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Links 1 through 10 of 23 by Just Mohit tagged kindle

Being bored is a kind of diagnostic for the gap between what you might be interested in and your current environment. But now it is an act of significant discipline to say, “I’m going to stare out the window. I’m going to schedule some time to stare out the window.” The endless gratification offered up by our devices means that the experience of reading in particular now becomes something we have to choose to do.

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Being bored is a kind of diagnostic for the gap between what you might be interested in and your current environment. But now it is an act of significant discipline to say, “I’m going to stare out the window. I’m going to schedule some time to stare out the window.” The endless gratification offered up by our devices means that the experience of reading in particular now becomes something we have to choose to do.

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Let’s say there’s an interesting article on the web that you would like to read on your Amazon Kindle while on your way back home. Or maybe you have a couple of PDF eBooks on your desktop that you want to transfer to your Kindle. How do you initiate the transfer wirelessly?
You can either use bookmarklets to send web pages to your Kindle or email the documents as attachments to your @kindle.com address. However, a more convenient option is the Send to Kindle app from Amazon.com – this app has been available for Windows PCs for quite some time now and today, Amazon released a Mac version as well.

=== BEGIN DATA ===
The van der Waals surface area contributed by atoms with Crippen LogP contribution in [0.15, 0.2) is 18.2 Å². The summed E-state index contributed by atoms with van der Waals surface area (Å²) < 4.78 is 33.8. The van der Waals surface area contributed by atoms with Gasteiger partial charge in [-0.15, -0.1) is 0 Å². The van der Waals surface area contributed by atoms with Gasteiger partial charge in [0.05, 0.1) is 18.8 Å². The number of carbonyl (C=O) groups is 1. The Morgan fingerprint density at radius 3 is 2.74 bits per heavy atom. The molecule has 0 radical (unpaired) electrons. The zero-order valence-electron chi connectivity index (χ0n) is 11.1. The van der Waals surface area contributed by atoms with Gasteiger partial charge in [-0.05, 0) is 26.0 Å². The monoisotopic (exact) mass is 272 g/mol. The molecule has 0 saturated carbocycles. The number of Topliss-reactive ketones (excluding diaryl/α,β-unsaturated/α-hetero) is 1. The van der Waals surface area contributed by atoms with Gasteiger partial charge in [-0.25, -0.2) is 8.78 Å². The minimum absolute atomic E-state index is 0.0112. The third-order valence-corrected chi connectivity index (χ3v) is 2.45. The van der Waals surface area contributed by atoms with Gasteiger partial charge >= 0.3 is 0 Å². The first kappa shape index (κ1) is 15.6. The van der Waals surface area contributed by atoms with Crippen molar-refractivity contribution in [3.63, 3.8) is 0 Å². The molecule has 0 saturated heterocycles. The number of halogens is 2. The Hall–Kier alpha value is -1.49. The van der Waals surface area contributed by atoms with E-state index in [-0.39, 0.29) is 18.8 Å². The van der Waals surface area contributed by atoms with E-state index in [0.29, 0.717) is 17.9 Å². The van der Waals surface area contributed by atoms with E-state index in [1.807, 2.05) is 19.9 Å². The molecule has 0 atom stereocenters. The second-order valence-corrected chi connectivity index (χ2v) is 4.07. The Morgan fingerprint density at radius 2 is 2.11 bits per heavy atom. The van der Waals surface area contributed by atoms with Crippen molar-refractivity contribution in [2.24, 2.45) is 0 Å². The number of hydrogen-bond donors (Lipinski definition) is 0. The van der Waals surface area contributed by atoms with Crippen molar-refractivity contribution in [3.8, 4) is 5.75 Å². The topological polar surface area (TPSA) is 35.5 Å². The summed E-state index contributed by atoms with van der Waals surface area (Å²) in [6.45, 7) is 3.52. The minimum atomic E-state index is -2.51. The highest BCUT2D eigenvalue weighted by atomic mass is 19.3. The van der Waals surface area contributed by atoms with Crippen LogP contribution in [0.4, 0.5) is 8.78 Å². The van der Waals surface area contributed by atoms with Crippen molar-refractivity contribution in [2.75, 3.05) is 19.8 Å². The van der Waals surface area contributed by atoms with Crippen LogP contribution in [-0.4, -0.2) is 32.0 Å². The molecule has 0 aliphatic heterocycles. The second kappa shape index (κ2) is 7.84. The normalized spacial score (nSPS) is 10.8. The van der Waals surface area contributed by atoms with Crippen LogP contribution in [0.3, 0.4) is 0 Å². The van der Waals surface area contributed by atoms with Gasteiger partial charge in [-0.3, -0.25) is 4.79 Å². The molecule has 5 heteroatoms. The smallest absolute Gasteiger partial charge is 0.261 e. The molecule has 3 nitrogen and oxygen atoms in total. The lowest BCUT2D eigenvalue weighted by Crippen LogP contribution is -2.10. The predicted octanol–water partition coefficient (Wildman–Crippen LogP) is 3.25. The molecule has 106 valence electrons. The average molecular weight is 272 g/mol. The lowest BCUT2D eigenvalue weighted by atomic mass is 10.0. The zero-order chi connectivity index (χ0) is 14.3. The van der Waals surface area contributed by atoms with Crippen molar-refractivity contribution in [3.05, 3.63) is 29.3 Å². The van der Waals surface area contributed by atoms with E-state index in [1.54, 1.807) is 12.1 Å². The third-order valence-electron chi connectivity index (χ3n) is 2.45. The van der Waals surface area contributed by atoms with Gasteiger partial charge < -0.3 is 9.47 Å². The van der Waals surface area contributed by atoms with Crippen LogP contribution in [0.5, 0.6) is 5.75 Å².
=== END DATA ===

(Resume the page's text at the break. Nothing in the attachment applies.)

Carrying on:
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You know what I like more than books? Stories. I love stories. I love to read the tales of others, to marvel at a great writer’s turn of phrase, to be transported by a great author’s incredible ideas...
Let’s be honest about this. Why is an avid reader really an avid reader? Do they like to go and buy a new book every week and run their fingers over it, sniffing deeply? Maybe. But is that the primary reason for buying it? No, of course it’s not. You’d have to be pretty fucked up to prefer the smell of a book over its contents. People buy books because they love stories. The delivery system is hardly relevant – it’s the content we want. We want that transportative magic of well-crafted fiction...
Get over yourselves, people that don’t like ebooks. It’s all about the story, the wonderment, not the delivery system. Also, if you’re sitting there saying, “But, but, but!” and you have all these reasons why ebooks are shit, let me see if I can address them first

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Far from disappearing, I think paper books will be around for a very long time. I even think they will continue to have the majority market share. Readers will buy ebook readers and ebooks for vacations or business travel, or, if they are like my sister, because they live in a small apartment and have no room for a lot of books, and eventually perhaps students will have e-textbooks, but I don’t think the paper book is on its way out...
you don’t have to worry about a book you bought in 1980 no longer being readable in 2010 or 2020 or 2050. Now think about all that stuff you saved onto a floppy disk back in the day. I suspect today’s ebook formats are tomorrow’s floppy disks. I’m not willing to put my entire library on my Kindle today and not be able to read any of it in 10 years. Long live paper books!